If it is wrong to judge someone by the color of their skin, it should also be unacceptable to discriminate against them for the texture or style of their natural hair. Makes sense, right?
Unfortunately, Black people have had to deal with codes and rules that prevent them from wearing natural, protective hairstyles at school and in the workplace. According to the CROWN Act, Black women are 1.5 times more likely to be sent home from the workplace because of their hair.
Black women are also 80% more likely than white women to agree with the following statement: “I have to change my hair from its natural state to fit in at the office.”
Most of the policing of Black hair has centered around protective hairstyles such as braids, locs, twists, and knots. Protective styles are worn to grow healthier, longer hair, and to reduce split ends, knotting, and damage.
It’s unimaginable that people have had to face scrutiny for protecting their hair.
Earlier this year, Ida Nelson’s four-year-old son, Gus Hawkins IV (affectionately known as Jett), asked if he could put his hair in braids and she was happy to do it for him. “(Jett) was so excited, he wanted to go to school and show the teacher because that’s what 4-year-olds want to do — show his friends and his teachers his cool hair,” Nelson told Today.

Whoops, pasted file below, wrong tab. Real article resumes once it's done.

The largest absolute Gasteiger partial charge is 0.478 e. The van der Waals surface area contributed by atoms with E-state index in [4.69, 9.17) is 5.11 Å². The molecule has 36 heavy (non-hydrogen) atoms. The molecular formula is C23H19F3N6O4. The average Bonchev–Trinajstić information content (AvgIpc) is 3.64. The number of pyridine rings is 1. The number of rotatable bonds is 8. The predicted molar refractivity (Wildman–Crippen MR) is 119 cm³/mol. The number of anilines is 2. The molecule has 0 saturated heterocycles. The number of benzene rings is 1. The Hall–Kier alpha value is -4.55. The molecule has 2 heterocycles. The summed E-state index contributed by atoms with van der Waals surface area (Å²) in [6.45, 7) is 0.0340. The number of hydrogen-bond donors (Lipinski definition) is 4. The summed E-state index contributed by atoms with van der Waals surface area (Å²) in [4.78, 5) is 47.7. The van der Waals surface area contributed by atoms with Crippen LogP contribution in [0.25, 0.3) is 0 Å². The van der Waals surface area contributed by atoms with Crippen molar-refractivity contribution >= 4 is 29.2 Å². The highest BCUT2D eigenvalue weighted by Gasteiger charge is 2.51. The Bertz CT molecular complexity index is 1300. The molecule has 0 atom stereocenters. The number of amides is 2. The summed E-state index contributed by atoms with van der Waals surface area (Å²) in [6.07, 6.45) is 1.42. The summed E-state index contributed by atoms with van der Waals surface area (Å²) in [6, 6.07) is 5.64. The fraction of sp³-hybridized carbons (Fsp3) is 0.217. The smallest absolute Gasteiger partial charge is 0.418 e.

But when he went to school with his hair in braids she was told it was a dress code violation. Jett attends Providence St. Mel School, an independent school in the West Side neighborhood of Chicago that has a predominantly Black student body.
“I said, ‘We still have policies related to Black hair in 2021, as an all-Black school? I’m really shocked about that,'” she told Today of the conversation with the school. “We have progressed, we have so much more information. … I thought surely this school would understand the trauma associated with policing Black hair and absolutely not have a policy like that.”